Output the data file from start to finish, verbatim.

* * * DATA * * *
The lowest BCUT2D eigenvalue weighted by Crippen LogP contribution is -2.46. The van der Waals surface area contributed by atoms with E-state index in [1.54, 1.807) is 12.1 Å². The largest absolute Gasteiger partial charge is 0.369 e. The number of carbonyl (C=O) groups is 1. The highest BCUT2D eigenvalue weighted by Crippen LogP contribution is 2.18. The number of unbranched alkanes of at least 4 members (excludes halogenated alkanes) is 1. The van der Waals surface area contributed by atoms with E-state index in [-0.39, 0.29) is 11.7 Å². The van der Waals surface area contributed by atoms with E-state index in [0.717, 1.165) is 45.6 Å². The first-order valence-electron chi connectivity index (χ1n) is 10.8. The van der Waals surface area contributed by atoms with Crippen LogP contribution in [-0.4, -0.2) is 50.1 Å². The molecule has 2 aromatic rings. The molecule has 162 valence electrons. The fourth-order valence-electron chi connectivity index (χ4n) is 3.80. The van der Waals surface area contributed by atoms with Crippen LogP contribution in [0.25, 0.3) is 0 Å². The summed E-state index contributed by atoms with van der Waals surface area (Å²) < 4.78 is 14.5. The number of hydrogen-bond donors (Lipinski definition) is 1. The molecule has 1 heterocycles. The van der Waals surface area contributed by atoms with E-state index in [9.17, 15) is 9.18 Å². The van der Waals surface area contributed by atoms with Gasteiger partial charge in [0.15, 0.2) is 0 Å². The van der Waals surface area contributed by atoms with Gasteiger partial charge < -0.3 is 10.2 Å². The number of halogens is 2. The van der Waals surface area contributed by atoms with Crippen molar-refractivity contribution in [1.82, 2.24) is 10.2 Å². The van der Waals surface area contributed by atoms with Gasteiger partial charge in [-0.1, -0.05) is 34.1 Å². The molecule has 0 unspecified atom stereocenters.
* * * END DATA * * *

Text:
The lowest BCUT2D eigenvalue weighted by Crippen LogP contribution is -2.46. The van der Waals surface area contributed by atoms with E-state index in [1.54, 1.807) is 12.1 Å². The largest absolute Gasteiger partial charge is 0.369 e. The number of carbonyl (C=O) groups is 1. The highest BCUT2D eigenvalue weighted by Crippen LogP contribution is 2.18. The number of unbranched alkanes of at least 4 members (excludes halogenated alkanes) is 1. The van der Waals surface area contributed by atoms with E-state index in [-0.39, 0.29) is 11.7 Å². The van der Waals surface area contributed by atoms with E-state index in [0.717, 1.165) is 45.6 Å². The first-order valence-electron chi connectivity index (χ1n) is 10.8. The van der Waals surface area contributed by atoms with Crippen LogP contribution in [-0.4, -0.2) is 50.1 Å². The molecule has 2 aromatic rings. The molecule has 162 valence electrons. The fourth-order valence-electron chi connectivity index (χ4n) is 3.80. The van der Waals surface area contributed by atoms with Crippen LogP contribution in [0.25, 0.3) is 0 Å². The summed E-state index contributed by atoms with van der Waals surface area (Å²) < 4.78 is 14.5. The number of hydrogen-bond donors (Lipinski definition) is 1. The molecule has 1 heterocycles. The van der Waals surface area contributed by atoms with E-state index in [9.17, 15) is 9.18 Å². The van der Waals surface area contributed by atoms with Gasteiger partial charge in [0.15, 0.2) is 0 Å². The van der Waals surface area contributed by atoms with Gasteiger partial charge < -0.3 is 10.2 Å². The number of halogens is 2. The van der Waals surface area contributed by atoms with Crippen molar-refractivity contribution in [1.82, 2.24) is 10.2 Å². The van der Waals surface area contributed by atoms with Gasteiger partial charge in [-0.1, -0.05) is 34.1 Å². The molecule has 0 unspecified atom stereocenters.